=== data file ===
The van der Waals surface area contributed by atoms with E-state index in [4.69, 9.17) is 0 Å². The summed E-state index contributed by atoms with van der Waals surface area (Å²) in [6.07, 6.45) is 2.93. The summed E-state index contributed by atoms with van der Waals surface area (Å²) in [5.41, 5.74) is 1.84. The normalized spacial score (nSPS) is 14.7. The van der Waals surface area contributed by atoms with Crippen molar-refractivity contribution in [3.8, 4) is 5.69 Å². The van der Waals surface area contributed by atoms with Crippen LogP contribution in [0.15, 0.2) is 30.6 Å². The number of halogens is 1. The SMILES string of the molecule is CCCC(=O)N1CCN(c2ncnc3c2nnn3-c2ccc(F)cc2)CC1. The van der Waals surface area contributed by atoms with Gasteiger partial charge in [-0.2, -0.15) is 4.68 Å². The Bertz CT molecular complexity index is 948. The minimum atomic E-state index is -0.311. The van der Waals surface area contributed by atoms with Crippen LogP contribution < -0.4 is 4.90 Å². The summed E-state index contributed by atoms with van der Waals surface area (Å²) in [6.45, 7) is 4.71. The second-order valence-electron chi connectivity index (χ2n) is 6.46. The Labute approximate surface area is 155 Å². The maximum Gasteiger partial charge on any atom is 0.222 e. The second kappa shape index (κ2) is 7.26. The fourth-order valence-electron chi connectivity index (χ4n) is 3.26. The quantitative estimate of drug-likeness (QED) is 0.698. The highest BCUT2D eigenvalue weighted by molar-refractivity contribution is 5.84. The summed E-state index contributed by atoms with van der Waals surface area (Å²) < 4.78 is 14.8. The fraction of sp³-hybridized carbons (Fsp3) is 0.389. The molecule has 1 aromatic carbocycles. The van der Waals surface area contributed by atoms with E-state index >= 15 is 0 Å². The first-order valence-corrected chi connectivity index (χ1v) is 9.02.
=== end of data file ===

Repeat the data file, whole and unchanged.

The van der Waals surface area contributed by atoms with E-state index in [4.69, 9.17) is 0 Å². The summed E-state index contributed by atoms with van der Waals surface area (Å²) in [6.07, 6.45) is 2.93. The summed E-state index contributed by atoms with van der Waals surface area (Å²) in [5.41, 5.74) is 1.84. The normalized spacial score (nSPS) is 14.7. The van der Waals surface area contributed by atoms with Crippen molar-refractivity contribution in [3.8, 4) is 5.69 Å². The van der Waals surface area contributed by atoms with Crippen LogP contribution in [0.15, 0.2) is 30.6 Å². The number of halogens is 1. The SMILES string of the molecule is CCCC(=O)N1CCN(c2ncnc3c2nnn3-c2ccc(F)cc2)CC1. The van der Waals surface area contributed by atoms with Gasteiger partial charge in [-0.2, -0.15) is 4.68 Å². The Bertz CT molecular complexity index is 948. The minimum atomic E-state index is -0.311. The van der Waals surface area contributed by atoms with Crippen LogP contribution < -0.4 is 4.90 Å². The summed E-state index contributed by atoms with van der Waals surface area (Å²) in [6.45, 7) is 4.71. The second-order valence-electron chi connectivity index (χ2n) is 6.46. The Labute approximate surface area is 155 Å². The maximum Gasteiger partial charge on any atom is 0.222 e. The second kappa shape index (κ2) is 7.26. The fourth-order valence-electron chi connectivity index (χ4n) is 3.26. The quantitative estimate of drug-likeness (QED) is 0.698. The highest BCUT2D eigenvalue weighted by molar-refractivity contribution is 5.84. The summed E-state index contributed by atoms with van der Waals surface area (Å²) < 4.78 is 14.8. The fraction of sp³-hybridized carbons (Fsp3) is 0.389. The molecule has 1 aromatic carbocycles. The van der Waals surface area contributed by atoms with E-state index >= 15 is 0 Å². The first-order valence-corrected chi connectivity index (χ1v) is 9.02.